Proto Thema: “We don’t want to take anything that belongs to Turkey, we would like a neighbour with whom we have a cordial relationship,” you said recently. How can we avoid the crisis when Erdogan provokes and threatens that Greece does not know who he is dealing with?
Dendias: Greece is a country that does not claim anything other than what is due to it under international law, which gives us the necessary framework to exercise our rights. We are doing this and we will continue to do so. We are not the ones claiming anything from Turkey, apart from what international law provides, of course. On the contrary, they are the ones who constantly raise arbitrary and illegal claims. Therefore, the crisis and the tension are caused by Turkey, not us. As I have said before, we are not bordering on Luxembourg. We are bordering on an often awkward neighbour, who is inspired by a revisionist logic and pursues an expansionist policy. Obviously we want to have a good relationship with Turkey, as well as with all the countries in the region. A partnership that will expand into areas such as trade, culture, exchanges and contacts between civil society, here and there. Unfortunately, Turkey currently seems to have different priorities. They threaten and blackmail to make concessions and this obviously cannot be accepted.
Proto Thema: Your statement that [Turkish President Recep Tayyip] Erdoğan is an experienced politician who will not make the mistake has made sense. Shouldn’t the Greek government have threatened to retaliate militarily in the event of a Turkish investigation into a Greek continental shelf?
Dendias: President Erdoğan has been in power for 17 years, either as Prime Minister or President, having previously served as Mayor of Constantinople. So, we are talking about a very experienced political figure who definitely has the knowledge to properly evaluate the data. And he knows very well that Greece can only react to any attempt to violate our rights. As I have stated many times in the past, Greece is a peaceful country, committed to international law and seeks cooperation with all neighbouring countries. It does not seek tension. It does not threaten or blackmail. Moreover, making Greece clear that it will defend its sovereignty and all the rights deriving from it is not a threat, it is an inalienable right of self-defence provided for in the Charter of the United Nations. In addition, it is our constitutional obligation to defend our territorial integrity, sovereignty and sovereign rights without compromise.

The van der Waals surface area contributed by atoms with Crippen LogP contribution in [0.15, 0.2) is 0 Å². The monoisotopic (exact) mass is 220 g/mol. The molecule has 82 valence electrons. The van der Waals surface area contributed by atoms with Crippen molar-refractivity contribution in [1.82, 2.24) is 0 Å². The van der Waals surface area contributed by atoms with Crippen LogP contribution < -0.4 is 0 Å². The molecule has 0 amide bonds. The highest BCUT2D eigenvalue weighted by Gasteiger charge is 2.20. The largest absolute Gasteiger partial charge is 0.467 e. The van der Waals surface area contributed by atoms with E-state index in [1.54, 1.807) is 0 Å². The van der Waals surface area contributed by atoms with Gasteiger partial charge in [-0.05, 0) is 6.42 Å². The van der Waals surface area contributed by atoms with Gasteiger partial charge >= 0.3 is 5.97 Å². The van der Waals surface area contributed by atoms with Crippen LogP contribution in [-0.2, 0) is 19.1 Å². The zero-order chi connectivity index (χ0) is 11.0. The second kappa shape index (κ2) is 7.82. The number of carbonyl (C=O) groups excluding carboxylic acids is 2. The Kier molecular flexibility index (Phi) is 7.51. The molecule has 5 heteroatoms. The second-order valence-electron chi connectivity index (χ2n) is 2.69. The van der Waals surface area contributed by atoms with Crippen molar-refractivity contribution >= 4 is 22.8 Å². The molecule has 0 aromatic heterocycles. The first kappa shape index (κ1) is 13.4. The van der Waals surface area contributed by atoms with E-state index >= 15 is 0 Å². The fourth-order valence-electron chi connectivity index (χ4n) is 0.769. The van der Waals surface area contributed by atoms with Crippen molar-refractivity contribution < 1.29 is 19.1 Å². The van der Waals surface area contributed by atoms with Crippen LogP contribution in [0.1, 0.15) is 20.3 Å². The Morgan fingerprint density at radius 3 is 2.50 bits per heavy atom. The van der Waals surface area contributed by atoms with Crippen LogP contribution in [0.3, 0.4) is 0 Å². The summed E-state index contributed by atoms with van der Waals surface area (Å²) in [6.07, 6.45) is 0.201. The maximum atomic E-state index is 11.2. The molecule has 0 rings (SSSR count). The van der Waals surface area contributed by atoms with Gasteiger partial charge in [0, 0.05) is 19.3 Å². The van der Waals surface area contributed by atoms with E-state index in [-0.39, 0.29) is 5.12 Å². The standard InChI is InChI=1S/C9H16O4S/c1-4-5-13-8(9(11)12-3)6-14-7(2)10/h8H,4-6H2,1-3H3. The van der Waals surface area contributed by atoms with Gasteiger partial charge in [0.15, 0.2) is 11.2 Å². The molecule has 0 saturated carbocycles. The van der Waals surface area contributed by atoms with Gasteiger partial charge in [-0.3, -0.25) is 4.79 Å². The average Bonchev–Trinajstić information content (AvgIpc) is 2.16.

Proto Thema: When Ankara sends research vessels south or east of Crete will we be alone or do you expect intervention – in addition to diplomatic urgings – from the United States or France?
Dendias: If Turkey tries to violate the Greek continental shelf, it will be an obvious quality escalation, and Ankara is aware of that. Greek diplomacy has made the country’s positions and red lines clear in all directions. In the same systematic way, it has cultivated strong relations and alliances with a number of states in the Eastern Mediterranean and beyond. And I am able to assure you that all our interlocutors know which side is showing restraint and responsibility and which is systematically provoking, undermining stability and moving outside the framework of legitimacy. In fact, there are many countries that have made their positions public, effectively recalling Turkey in the classroom. However, we would be naive and it is dangerous for the country if we relied on the backs of third parties to defend our rights and our national sovereignty. Greece was and remains ready, if necessary, to defend even its sovereign rights on its own, as is duty. But I repeat, we will not be alone.
Proto Thema: “We can raise issues, we just don’t want to burden the climate,” you said regarding the Greek-Turkish negotiations. Do we need to reconsider our tactics to get Turkey on the path to a judicial solution?
Dendias: Open issues exist and will always exist in international relations, even between good neighbours and friends. On the other hand, it is well known that in politics and diplomacy, the right timing is the catalyst. There are indeed issues that we could raise against Turkey. These are issues which, as I have said before, arise from the Treaty of Lausanne and Ankara’s decision to build a nuclear reactor in an extremely seismogenic region. There are still issues of violations of the Montreux Treaty. Regarding the possibility of a judicial settlement that you mentioned, it is well known that a sovereign state cannot be brought before a court, it must appear there on its own free will and have agreed on the subject on which the court will be called upon to judge. An attempt has been made in the past, but Turkey has finally backed down.